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than we sent to Ottawa. And then what happens when Ottawa is the principle tax collector it makes political decisions on how that money should be spent. I think that’s why you’ve seen a lot of frus- tration by the west in the past, as it seems like we generate a lot of revenue that then gets used at the federal level to buy votes in various parts of the country. That’s something that I think we need to take a closer look at because I think it has be- come out of balance. I think Albertans are will- ing to be generous and happy to see their friends in other provinces receive the same level of social services at reasonably similar tax rates, which is the whole principle behind equalization, but we’re at a point now where we’re actually seeing enhanced programs in have not provinces. As I understand, there are more hospitals per capita in Prince Ed- ward Island than in Ontario. Quebec is able to af- ford a “seven dollar a day daycare” program which no other province gets and yet we transfer eight billion dollars in equalization into Quebec. These are the things that are causing tension. The second thing I’ll say is the ‘tax and transfer’

structure that has had so many problems at the fed- eral level has been replicated in our own province. All of the income is generated in the municipali- ties. If you look at the rural areas, Fort McMurray for instance, there’s a huge amount of personal and corporate income tax revenue as well as royalty revenues. Then the province makes political deci- sions on how it’s going to be spent in the differ- ent municipalities in order to benefit them from a political perspective. I think this is causing a lot of frustration for municipalities, as they feel they must go begging, cap in hand, to be able to get the resources in their community to be able to support local infrastructure. What we need to do at both levels is to allow

more revenues to stay in the local communities where they’re generated. Whether that means that we develop some kind of transfer program to re- turn a portion of those revenues to the municipali- ties or we allow municipalities to maintain 100% of the property tax revenue, currently half goes to the province. I think there are ways that we could very easily fix that imbalance and those are the strategies we would pursue.

Politics: You previously represented small business own- ers in Alberta with the CFIB (Canadian Federation of Inde- pendent Business). In business, branding is very impor- tant to gain an edge over competitors. How important is branding for political parties, especially new ones? What do you want people to think and feel when they hear “Danielle Smith” and “Wildrose Alliance”?

Danielle Smith: We’re having this discussion right now about our brand because the media’s a bit confused about what to call us. Some call us “the Wildrose”; some of them call us “the Alliance”. We think of ourselves as the “Wildrose”, so whenev- er we’re mentioned in the media we would like “Wildrose” be the name that people refer to us by. I think it evokes an image of what this prov- ince is all about, I think people feel proud about their provincial flower, it looks pretty but it can get prickly and that’s how we are. We are a party that believes that we have to make sure the most vul- nerable in society are taken care of and we need to take care of them in the right way. We don’t neces- sarily believe that a big government program from the province or a big intrusive federal government is the best way to take care of our most vulner- able citizens or the environment, or is the best way to manage our energy sector. I hope that when people think of us they’ll look at us as a party that reflects the conservative values that Albertans hold and Albertan’s believe in free enterprise and per- sonal responsibility, individual initiative should be rewarded. We believe that individuals, families and communities should be free to govern themselves in their own way without a whole lot of interfer- ence from the legislature. We believe in decentral- ized and grass roots political decision making. How we reflect all of that in our name is not as easy as coming up with how we reflect that in our slo- gan or motto that we’ll use in the next campaign, though we haven’t decided on what that will be. Right now the focus of our party is on the issue of getting it right. If you look at the branding for our press releases you’ll see that is what we’re using. This is how we’re going to get it right on royalties, this is how we’re going to get it right on the envi- ronment, this is how we’re going to get it right on health care, this is how we’re going to get it right on the budget. I think that is what people are looking for right now. They see so much going wrong in our province that they’re really looking for compe- tent leadership, they’re looking for somebody who has an idea for how we can actually solve many of the problems that we’re facing right now. I think as we produce more press releases and as we develop more policy, Albertan’s will see that we are a party that intends to get it right, and that’s what we’re hoping people will think of when they think of the “Wildrose”.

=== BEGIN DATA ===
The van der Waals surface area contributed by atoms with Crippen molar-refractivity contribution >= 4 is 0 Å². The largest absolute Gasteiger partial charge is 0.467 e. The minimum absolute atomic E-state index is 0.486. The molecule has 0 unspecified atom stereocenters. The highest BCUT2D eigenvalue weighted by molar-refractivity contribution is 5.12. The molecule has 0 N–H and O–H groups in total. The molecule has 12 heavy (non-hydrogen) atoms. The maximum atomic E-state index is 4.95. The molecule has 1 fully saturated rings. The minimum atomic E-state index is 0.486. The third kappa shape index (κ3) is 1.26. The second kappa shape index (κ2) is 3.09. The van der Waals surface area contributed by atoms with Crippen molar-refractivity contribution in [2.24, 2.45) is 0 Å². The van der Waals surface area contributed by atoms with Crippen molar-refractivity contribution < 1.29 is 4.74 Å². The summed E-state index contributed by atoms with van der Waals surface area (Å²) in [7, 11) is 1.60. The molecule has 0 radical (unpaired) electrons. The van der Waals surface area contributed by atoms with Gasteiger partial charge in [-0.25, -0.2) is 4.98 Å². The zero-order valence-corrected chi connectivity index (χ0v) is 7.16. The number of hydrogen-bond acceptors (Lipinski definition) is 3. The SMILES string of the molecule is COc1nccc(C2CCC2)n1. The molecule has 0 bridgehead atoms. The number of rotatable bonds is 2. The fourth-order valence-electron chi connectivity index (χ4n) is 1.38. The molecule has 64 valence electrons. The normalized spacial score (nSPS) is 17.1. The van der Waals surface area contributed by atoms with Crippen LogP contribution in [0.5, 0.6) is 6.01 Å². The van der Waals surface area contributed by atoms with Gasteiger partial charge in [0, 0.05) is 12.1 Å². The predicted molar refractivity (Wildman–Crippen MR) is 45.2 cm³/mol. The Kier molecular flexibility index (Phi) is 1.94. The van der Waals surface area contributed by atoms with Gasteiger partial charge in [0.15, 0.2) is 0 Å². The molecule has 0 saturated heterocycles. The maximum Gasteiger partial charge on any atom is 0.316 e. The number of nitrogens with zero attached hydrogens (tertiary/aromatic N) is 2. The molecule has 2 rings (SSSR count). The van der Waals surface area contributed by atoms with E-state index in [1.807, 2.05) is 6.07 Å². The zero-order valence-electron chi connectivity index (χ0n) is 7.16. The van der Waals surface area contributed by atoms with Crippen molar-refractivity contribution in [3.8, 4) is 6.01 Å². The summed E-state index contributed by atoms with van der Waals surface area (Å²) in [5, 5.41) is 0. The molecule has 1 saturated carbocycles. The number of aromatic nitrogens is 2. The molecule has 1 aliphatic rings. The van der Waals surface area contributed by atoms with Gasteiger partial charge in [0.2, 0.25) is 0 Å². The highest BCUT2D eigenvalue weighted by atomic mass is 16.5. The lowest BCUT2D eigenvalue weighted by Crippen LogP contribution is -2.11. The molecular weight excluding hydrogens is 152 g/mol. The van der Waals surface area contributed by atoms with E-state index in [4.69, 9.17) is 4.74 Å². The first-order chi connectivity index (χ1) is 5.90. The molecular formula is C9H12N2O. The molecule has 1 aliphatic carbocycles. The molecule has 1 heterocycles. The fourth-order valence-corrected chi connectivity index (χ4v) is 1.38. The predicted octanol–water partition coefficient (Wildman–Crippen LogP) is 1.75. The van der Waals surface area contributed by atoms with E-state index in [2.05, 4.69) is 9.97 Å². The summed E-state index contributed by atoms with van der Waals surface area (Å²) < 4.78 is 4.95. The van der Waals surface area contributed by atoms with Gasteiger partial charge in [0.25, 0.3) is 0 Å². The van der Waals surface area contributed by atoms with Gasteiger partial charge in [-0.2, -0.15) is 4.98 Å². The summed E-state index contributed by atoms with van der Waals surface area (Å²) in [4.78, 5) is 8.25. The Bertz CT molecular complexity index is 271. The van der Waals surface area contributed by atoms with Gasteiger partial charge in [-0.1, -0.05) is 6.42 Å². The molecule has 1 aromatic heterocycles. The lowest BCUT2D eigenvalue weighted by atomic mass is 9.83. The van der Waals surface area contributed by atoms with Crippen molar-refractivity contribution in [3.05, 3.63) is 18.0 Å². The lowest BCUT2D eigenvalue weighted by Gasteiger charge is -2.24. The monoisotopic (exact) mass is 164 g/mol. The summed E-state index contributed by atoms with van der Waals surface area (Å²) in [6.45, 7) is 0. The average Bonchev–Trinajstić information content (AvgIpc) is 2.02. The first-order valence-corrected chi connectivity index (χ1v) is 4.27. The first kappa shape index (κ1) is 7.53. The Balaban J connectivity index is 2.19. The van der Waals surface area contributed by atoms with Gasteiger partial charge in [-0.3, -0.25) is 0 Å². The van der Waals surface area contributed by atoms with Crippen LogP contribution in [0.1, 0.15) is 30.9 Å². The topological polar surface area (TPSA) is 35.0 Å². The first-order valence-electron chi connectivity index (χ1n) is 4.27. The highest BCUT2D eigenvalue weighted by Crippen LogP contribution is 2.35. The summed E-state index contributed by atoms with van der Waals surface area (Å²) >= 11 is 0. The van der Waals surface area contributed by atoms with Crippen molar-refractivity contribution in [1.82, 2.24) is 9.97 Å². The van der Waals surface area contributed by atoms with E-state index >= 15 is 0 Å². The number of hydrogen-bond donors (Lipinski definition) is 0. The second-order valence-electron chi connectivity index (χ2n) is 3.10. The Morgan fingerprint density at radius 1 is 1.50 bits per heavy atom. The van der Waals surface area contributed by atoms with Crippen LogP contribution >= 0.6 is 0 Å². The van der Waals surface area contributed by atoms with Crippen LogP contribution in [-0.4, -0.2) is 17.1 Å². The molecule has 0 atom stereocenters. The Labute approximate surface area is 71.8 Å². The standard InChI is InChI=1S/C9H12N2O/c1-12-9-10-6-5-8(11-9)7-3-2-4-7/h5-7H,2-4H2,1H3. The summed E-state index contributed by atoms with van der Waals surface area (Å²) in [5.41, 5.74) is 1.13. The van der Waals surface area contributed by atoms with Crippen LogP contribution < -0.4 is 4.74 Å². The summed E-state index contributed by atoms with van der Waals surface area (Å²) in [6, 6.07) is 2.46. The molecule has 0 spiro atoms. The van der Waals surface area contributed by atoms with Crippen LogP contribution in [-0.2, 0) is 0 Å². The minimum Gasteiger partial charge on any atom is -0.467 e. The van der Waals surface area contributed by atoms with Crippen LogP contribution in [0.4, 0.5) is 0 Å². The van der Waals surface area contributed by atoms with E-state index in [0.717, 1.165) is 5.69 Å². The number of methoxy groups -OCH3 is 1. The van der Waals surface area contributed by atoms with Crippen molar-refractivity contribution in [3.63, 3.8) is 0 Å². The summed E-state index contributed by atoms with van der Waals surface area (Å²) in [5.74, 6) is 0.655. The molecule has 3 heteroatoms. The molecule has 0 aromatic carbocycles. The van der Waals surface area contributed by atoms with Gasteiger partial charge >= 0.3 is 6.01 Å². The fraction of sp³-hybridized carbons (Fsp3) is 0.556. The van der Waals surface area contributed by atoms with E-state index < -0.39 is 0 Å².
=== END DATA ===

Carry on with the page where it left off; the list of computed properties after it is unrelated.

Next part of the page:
Daric Harrison is a recent Political Science degree graduate from the University of Calgary. He is explor- ing a career in social research and technology.

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